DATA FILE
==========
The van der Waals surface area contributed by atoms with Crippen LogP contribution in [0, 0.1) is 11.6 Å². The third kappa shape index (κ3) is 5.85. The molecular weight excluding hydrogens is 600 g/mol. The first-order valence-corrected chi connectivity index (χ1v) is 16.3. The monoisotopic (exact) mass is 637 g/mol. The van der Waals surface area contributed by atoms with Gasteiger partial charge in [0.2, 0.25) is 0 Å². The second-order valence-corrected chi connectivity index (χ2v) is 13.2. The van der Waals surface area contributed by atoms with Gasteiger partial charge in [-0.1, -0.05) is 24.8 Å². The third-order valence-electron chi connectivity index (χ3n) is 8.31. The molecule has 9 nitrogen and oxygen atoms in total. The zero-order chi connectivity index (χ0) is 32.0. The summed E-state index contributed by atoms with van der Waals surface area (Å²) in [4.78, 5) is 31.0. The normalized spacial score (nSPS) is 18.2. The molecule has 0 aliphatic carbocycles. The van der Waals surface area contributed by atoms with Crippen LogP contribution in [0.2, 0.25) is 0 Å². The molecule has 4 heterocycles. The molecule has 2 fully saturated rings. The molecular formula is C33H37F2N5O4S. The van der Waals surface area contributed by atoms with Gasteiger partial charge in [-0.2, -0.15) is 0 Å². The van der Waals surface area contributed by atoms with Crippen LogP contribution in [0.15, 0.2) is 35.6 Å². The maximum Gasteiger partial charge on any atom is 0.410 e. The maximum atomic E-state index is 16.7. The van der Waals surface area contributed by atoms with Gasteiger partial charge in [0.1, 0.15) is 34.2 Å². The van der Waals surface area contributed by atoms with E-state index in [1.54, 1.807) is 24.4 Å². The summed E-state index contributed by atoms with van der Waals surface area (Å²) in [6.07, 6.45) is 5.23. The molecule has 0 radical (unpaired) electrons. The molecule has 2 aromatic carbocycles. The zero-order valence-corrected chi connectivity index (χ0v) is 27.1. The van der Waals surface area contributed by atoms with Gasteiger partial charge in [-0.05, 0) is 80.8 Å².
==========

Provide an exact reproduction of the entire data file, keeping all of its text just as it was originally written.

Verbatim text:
The van der Waals surface area contributed by atoms with Crippen LogP contribution in [0, 0.1) is 11.6 Å². The third kappa shape index (κ3) is 5.85. The molecular weight excluding hydrogens is 600 g/mol. The first-order valence-corrected chi connectivity index (χ1v) is 16.3. The monoisotopic (exact) mass is 637 g/mol. The van der Waals surface area contributed by atoms with Gasteiger partial charge in [0.2, 0.25) is 0 Å². The second-order valence-corrected chi connectivity index (χ2v) is 13.2. The van der Waals surface area contributed by atoms with Gasteiger partial charge in [-0.1, -0.05) is 24.8 Å². The third-order valence-electron chi connectivity index (χ3n) is 8.31. The molecule has 9 nitrogen and oxygen atoms in total. The zero-order chi connectivity index (χ0) is 32.0. The summed E-state index contributed by atoms with van der Waals surface area (Å²) in [4.78, 5) is 31.0. The normalized spacial score (nSPS) is 18.2. The molecule has 0 aliphatic carbocycles. The van der Waals surface area contributed by atoms with Crippen LogP contribution in [0.2, 0.25) is 0 Å². The molecule has 4 heterocycles. The molecule has 2 fully saturated rings. The molecular formula is C33H37F2N5O4S. The van der Waals surface area contributed by atoms with Gasteiger partial charge in [-0.2, -0.15) is 0 Å². The van der Waals surface area contributed by atoms with Crippen LogP contribution in [0.15, 0.2) is 35.6 Å². The maximum Gasteiger partial charge on any atom is 0.410 e. The maximum atomic E-state index is 16.7. The van der Waals surface area contributed by atoms with Gasteiger partial charge in [0.1, 0.15) is 34.2 Å². The van der Waals surface area contributed by atoms with E-state index in [1.54, 1.807) is 24.4 Å². The summed E-state index contributed by atoms with van der Waals surface area (Å²) in [6.07, 6.45) is 5.23. The molecule has 0 radical (unpaired) electrons. The molecule has 2 aromatic carbocycles. The zero-order valence-corrected chi connectivity index (χ0v) is 27.1. The van der Waals surface area contributed by atoms with Gasteiger partial charge in [-0.05, 0) is 80.8 Å².